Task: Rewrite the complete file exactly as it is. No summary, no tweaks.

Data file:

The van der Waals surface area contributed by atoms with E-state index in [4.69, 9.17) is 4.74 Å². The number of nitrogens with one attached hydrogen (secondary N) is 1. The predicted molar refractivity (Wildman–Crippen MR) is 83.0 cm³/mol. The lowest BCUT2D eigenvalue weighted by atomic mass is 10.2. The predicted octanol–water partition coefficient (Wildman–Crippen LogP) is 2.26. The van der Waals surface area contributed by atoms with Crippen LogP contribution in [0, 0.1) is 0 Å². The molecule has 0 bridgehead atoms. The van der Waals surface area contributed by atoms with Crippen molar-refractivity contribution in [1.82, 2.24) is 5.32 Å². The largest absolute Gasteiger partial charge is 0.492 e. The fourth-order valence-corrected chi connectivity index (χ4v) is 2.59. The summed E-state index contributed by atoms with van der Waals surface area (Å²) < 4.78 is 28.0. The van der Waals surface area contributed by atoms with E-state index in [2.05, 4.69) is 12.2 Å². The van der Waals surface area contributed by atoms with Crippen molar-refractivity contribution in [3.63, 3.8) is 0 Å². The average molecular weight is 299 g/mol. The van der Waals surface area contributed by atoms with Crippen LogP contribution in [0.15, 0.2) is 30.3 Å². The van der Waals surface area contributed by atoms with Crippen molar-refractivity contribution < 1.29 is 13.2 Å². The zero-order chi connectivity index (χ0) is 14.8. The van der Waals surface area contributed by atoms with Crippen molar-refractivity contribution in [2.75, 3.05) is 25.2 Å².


The van der Waals surface area contributed by atoms with E-state index in [4.69, 9.17) is 4.74 Å². The number of nitrogens with one attached hydrogen (secondary N) is 1. The predicted molar refractivity (Wildman–Crippen MR) is 83.0 cm³/mol. The lowest BCUT2D eigenvalue weighted by atomic mass is 10.2. The predicted octanol–water partition coefficient (Wildman–Crippen LogP) is 2.26. The van der Waals surface area contributed by atoms with Crippen LogP contribution in [0, 0.1) is 0 Å². The molecule has 0 bridgehead atoms. The van der Waals surface area contributed by atoms with Crippen molar-refractivity contribution in [1.82, 2.24) is 5.32 Å². The largest absolute Gasteiger partial charge is 0.492 e. The fourth-order valence-corrected chi connectivity index (χ4v) is 2.59. The summed E-state index contributed by atoms with van der Waals surface area (Å²) < 4.78 is 28.0. The van der Waals surface area contributed by atoms with E-state index in [2.05, 4.69) is 12.2 Å². The van der Waals surface area contributed by atoms with Crippen molar-refractivity contribution in [3.63, 3.8) is 0 Å². The average molecular weight is 299 g/mol. The van der Waals surface area contributed by atoms with Crippen LogP contribution in [0.15, 0.2) is 30.3 Å². The van der Waals surface area contributed by atoms with Crippen molar-refractivity contribution < 1.29 is 13.2 Å². The zero-order chi connectivity index (χ0) is 14.8. The van der Waals surface area contributed by atoms with Crippen molar-refractivity contribution in [2.75, 3.05) is 25.2 Å².